Local artist Adele Sanborn to relocate old Boscawen town-offices building, transform it into studio

Last modified: Friday, June 27, 2014
For years, Boscawen town officials have looked for ways that the old town-offices building at 17 High St. could be reused.

Local artist Adele Sanborn has finally helped them find a solution.

Sanborn, a mixed media artist living in Boscawen and working in Webster, plans to move the building to the property on King Street she owns with her husband, Roger, and transform it into her studio and gallery space.

“We’ve been trying to figure out what to do with the building for some time,” said Land Use Coordinator Alan Hardy.

The old building currently shares a plot with the old police station and the town fire station, which is still in use.

“The selectmen made the decision that they wanted the land in case the fire department ever wanted to expand,” Hardy said. “What the town wanted was the land without anything on it.”

Since the town offices moved to their current space in 2003, the town has tried to find reliable tenants for the old building. A doctor’s office and retail operations have occupied the building, which has been empty for more than two years.

“Being a landlord is not something towns normally do, and it’s not necessarily something we’re good at,” Hardy said.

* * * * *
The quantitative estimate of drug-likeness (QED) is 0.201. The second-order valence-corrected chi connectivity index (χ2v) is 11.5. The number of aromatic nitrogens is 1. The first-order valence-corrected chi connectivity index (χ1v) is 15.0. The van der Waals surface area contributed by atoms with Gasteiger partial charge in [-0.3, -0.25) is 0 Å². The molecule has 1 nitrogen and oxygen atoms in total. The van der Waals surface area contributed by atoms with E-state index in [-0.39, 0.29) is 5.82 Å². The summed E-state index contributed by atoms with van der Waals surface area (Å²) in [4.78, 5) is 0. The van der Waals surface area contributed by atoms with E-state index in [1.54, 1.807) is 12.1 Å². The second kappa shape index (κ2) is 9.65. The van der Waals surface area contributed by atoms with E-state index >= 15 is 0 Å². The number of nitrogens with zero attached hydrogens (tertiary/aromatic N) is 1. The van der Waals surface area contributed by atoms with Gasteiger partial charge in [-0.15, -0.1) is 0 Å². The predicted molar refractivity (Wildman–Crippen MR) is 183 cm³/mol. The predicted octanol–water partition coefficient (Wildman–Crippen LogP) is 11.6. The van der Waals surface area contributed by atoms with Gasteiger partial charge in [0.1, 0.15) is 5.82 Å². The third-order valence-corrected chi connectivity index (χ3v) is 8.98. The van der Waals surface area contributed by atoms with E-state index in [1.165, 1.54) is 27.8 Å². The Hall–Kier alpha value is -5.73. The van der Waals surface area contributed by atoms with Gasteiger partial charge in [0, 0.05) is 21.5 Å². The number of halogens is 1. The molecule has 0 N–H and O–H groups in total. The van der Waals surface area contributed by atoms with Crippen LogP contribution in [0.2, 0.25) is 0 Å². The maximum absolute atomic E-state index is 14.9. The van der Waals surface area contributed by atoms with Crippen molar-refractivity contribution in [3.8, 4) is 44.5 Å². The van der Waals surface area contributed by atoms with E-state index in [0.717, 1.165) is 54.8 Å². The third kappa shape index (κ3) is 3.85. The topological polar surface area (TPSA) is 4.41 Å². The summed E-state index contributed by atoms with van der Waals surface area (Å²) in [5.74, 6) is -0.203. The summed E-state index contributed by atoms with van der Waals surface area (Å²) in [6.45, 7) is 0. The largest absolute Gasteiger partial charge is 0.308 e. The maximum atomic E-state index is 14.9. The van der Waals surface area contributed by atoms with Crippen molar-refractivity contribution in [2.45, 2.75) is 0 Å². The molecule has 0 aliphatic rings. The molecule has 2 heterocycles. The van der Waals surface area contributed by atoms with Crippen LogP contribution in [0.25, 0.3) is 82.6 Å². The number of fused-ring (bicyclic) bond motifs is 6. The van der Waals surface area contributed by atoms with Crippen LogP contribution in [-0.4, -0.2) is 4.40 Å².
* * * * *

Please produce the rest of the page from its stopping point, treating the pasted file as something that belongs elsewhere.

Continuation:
When it initially tried to sell it, the town found no takers. The cost of relocating the building drove potential buyers away, Hardy said.

“We talked to several people about it and hadn’t gotten anywhere,” he said. “So then Roger and Adele were talking about building their building and asked if the offer was still open on the office. They had the conversation with the other selectmen and moved over from there.”

The Sanborns received planning board site approval Monday and the selectmen approved the sale Wednesday. The sale price of the building was not immediately available. The Sanborns will likely be asked to move the concrete foundation and pay to transport it to a quarry where it will be broken down and reused.

In the long term, the town will likely demolish the old police station, leaving more space if the fire department ever needs it. “That’s the goal – having the land available for the fire department,” Hardy said.

(Iain Wilson can be reached at 369-3313 or iwilson@cmonitor.com.)